PSE team wins “Recycle My Old Fridge” art contest

BELLEVUE, WASHINGTON - Puget Sound Energy project team members have turned a 1952 refrigerator door into an award-winning work of art – and a reminder that we can all help the environment and save energy by recycling old, inefficient appliances.

The PSE team was honored at a ceremony in Washington, D.C., with an award from the U.S. Department of Energy & ENERGY STAR’s “Recycle My Old Fridge” refrigerator art contest. PSE’s 1952 fridge door was recognized in the category of “The Art of Recycling: The Coolest Show in Town” at the ceremony held at the National Building Museum.

The door, which is decorated with a life-size image of a retro-styled housewife, flowers made from refrigerator motor parts and the banner “Time to Unplug” will remain on display at the museum indefinitely.

Sharon Kegley, market manager for Energy Efficiency Services for PSE, found the door on an informational tour through local refrigerator recycling organization, JACO Environmental. PSE and JACO are partners in a local refrigerator recycling program that offers a $30 rebate and free pick-up to PSE customers who contact JACO to decommission older refrigerators, which can use up to four times the energy of newer models.

“While investing in newer, more efficient appliances is a great way to reduce household energy use, throwing away an older, less energy efficient refrigerator is not a good long-term plan for the environment,” said Cal Shirley, vice president of Energy Efficiency Services for PSE. “Most people know not to throw away an old refrigerator, but don’t realize how much energy it continues to use when left on in their basement or garage.”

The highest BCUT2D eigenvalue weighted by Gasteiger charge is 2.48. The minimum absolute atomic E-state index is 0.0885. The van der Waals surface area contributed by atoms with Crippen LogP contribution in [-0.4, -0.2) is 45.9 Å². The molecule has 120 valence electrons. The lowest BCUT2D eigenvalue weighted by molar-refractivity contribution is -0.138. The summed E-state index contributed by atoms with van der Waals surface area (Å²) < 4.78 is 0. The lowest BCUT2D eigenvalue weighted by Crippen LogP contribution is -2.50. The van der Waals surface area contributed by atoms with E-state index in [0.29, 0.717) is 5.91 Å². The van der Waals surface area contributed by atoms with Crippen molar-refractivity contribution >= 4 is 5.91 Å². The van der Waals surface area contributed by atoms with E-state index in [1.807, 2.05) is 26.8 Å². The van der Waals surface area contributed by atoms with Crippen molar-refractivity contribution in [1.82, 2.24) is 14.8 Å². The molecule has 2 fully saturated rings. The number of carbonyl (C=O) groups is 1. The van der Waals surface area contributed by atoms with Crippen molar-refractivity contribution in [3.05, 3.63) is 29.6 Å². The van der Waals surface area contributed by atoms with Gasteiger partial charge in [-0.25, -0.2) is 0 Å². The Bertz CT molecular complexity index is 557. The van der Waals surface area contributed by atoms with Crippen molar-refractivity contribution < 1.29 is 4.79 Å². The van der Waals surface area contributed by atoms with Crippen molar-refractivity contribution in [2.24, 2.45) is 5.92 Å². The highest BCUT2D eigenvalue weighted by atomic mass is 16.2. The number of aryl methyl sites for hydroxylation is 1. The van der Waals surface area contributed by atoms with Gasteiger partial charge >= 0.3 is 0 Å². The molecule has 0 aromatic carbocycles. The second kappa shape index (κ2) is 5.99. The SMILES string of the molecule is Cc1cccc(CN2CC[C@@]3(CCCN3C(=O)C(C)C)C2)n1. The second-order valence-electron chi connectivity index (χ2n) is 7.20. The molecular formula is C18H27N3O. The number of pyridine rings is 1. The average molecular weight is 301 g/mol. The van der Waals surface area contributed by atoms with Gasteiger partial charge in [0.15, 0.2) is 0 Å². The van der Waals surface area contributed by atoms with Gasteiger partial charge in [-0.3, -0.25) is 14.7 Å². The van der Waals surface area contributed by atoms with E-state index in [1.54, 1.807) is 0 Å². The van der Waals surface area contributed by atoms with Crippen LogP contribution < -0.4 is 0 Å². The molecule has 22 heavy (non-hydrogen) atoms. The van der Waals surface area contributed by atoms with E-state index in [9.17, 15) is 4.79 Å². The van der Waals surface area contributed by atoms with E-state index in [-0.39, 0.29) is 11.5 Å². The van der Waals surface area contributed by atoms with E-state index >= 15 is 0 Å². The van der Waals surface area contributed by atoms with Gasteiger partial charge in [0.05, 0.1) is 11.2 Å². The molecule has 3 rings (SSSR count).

Over the course of its two-year partnership with JACO Environmental, PSE has helped customers recycle more than 6,000 refrigerators. Once a unit has been picked up from a customer’s home, JACO removes all the toxic materials (such as Freon), disassembles the shell and interior, and then sorts the materials by glass, metal, plastic, and insulation for reuse.

“We used parts from inside the refrigerator to drive home the message that almost all parts of the old units can be reused,” said Kegley. Other Energy Efficiency Services team members involved in creating the winning door were: Mary Carnes, program implementer, whose image graces the outside; Sandra Palmer, senior market analyst; Danny Grady, Powerful Choices facilitator, and Jane Howard, Powerful Choices facilitator. All work at the utility’s Bellevue offices.



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